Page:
As the old saying goes, the only two things certain in life are death and taxes. But individuals can never be certain about the tax consequences that accompany death. The desire to reduce tax liability upon death and subsequently increase the value of assets transferred to surviving family members leads many people to actively manage their estates. Active management reduces the uncertainty associated with the taxes levied on a decedent's estate.
There are several useful methods available to reduce estate tax liability, including the family limited partnership. Individuals transfer assets to the family limited partnership in exchange for interest in the partnership.1 The value, and resulting tax liability, for the partnership interest is generally lower than the aggregate value of the assets valued separately because the IRS permits the application of discounts to business interests to reflect lack of control, illiquidity, and lack of marketability.2 Maximizing the amount of discounts applied to assets in the estate is a major goal of estate plans.3 Although death and taxes are certainties, discounts can be used to decrease the tax consequences of death.</p>
The value of these partnership interests is largely dependant on the rights held by the owner under state law.4 Louisiana partnership law states that a partner ceases to be a member of the partnership at death, and at death, the partner's successors are entitled to the value of his former share.5 State courts have determined the appropriate method for assigning value to the shares. Prior to the recent Louisiana Supreme Court decision in Cannon v. Bertrand,6 the court determined that fair market value *1030 was the proper valuation method.7 Under this method, family estate plans were still able to utilize the partnership as a means of achieving value-reducing discounts. The Cannon court, however, deviated from the manner in which partnerships were valued in prior partnership valuation cases.8 The type of valuation used by the court in Cannon increases the potential judicial award for the interest of a withdrawing partner.9 This decision is also likely to increase the value of a deceased partner's former interest for estate tax purposes.10 The potential increase in value of partnership interests makes the family limited partnership a less attractive option for estate planning.11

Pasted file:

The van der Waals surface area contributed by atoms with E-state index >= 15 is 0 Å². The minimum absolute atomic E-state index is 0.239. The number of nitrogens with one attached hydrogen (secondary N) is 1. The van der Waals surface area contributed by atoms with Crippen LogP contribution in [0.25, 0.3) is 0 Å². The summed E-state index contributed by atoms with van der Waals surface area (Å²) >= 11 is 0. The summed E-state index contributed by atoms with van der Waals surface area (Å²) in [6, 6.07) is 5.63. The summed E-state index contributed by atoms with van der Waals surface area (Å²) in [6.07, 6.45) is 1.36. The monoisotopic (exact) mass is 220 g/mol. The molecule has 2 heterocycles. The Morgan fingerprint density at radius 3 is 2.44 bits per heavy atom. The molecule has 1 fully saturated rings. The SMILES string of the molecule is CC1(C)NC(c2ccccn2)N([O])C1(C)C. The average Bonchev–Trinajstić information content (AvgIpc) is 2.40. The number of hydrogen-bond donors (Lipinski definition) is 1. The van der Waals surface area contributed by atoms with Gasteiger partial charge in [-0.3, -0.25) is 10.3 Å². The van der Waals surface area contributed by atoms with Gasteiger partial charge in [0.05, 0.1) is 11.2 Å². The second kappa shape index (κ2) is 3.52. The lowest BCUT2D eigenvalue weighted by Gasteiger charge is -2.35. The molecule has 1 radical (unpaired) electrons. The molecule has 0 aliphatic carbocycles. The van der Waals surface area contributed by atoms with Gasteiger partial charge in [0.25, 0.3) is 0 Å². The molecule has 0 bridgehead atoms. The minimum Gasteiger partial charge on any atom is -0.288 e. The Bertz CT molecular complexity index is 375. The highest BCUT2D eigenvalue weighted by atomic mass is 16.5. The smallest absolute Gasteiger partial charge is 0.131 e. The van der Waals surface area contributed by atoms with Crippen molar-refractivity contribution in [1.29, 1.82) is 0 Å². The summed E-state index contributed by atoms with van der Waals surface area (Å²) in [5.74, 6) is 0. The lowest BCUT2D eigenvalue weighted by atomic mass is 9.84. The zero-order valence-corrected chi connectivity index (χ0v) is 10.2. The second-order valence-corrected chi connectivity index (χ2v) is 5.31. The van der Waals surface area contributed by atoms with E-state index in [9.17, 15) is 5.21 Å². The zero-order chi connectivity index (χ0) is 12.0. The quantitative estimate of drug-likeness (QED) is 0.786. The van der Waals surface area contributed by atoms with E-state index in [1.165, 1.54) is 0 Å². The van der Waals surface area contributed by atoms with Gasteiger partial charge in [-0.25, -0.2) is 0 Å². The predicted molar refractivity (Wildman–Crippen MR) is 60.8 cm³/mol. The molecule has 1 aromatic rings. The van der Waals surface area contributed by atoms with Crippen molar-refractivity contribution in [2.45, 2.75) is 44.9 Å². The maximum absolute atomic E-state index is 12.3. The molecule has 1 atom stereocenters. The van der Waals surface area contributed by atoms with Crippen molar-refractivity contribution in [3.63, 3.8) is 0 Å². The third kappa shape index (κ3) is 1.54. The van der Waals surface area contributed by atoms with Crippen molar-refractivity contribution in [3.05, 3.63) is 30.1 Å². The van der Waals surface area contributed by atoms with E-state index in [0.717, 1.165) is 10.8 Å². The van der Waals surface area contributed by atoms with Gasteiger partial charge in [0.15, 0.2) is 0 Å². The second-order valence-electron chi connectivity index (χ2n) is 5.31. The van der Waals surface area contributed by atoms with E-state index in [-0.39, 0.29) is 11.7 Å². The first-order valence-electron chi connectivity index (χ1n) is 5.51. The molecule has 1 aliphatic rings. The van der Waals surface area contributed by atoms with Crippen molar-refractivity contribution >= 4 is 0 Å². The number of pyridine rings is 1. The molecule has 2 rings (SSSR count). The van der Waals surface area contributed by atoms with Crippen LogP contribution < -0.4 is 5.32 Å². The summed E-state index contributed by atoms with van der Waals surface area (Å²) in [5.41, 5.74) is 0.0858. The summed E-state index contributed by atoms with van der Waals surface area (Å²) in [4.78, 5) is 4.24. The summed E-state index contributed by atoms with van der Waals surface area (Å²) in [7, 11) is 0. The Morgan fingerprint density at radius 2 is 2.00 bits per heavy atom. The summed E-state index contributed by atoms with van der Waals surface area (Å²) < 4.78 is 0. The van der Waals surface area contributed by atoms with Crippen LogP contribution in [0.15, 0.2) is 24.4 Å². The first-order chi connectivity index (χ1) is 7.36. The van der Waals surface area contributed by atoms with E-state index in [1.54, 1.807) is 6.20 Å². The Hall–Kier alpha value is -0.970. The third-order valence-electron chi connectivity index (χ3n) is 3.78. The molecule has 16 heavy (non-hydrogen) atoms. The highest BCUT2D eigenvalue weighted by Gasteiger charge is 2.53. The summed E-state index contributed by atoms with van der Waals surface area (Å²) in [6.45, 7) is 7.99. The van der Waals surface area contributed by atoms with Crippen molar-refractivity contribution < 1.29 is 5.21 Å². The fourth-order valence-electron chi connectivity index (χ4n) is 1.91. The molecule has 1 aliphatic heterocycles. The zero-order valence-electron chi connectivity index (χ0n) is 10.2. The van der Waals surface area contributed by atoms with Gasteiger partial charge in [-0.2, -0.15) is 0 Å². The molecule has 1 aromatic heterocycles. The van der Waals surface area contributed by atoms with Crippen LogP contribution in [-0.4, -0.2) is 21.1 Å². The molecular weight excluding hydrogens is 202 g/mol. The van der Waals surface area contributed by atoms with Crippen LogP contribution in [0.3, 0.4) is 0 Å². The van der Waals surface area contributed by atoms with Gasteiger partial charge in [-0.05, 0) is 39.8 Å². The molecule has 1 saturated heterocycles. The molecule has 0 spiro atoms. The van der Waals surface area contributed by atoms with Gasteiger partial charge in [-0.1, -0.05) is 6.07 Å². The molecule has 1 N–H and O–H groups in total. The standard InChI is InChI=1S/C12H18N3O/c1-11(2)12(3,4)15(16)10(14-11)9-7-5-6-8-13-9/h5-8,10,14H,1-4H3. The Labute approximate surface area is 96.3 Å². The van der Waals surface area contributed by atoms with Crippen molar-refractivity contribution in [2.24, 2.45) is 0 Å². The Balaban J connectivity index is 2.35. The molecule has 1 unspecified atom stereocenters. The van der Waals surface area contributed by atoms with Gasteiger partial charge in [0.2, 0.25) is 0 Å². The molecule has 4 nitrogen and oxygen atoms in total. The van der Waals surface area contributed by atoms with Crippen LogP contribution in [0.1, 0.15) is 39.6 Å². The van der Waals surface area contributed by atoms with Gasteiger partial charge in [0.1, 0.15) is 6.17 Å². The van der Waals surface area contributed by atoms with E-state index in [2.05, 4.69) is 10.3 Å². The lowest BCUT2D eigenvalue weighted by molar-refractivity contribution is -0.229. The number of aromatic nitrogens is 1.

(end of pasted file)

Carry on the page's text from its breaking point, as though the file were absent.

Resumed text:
The limited liability company (LLC) is a more effective estate tax planning tool post-Cannon.12 Although the extent to which Cannon will affect future partnership valuation is uncertain, the probable result is a higher valuation placed on partnership interests.13 However, the law on LLC interest valuation after death is different from the law for standard partnerships.14 This difference makes the Cannon decision inapplicable to LLC valuation upon death, meaning Louisiana LLC interests will still be eligible for the valuation discounts that are desirable in estate planning. The uncertainty surrounding partnership valuation post-Cannon can be avoided through the use of LLCs in estate planning.
Part I of this Note discusses relevant partnership withdrawal law and the judicially crafted valuation method that existed prior to the Cannon decision, as well as relevant estate tax law. Part II presents and analyzes the Cannon decision. Part III explains the effects of state law on estate tax and examines the effects of Cannon on the valuation of partnership interests for estate tax purposes. Part IV discusses the family limited partnership and presents the limited liability company as a more effective estate planning alternative post-Cannon.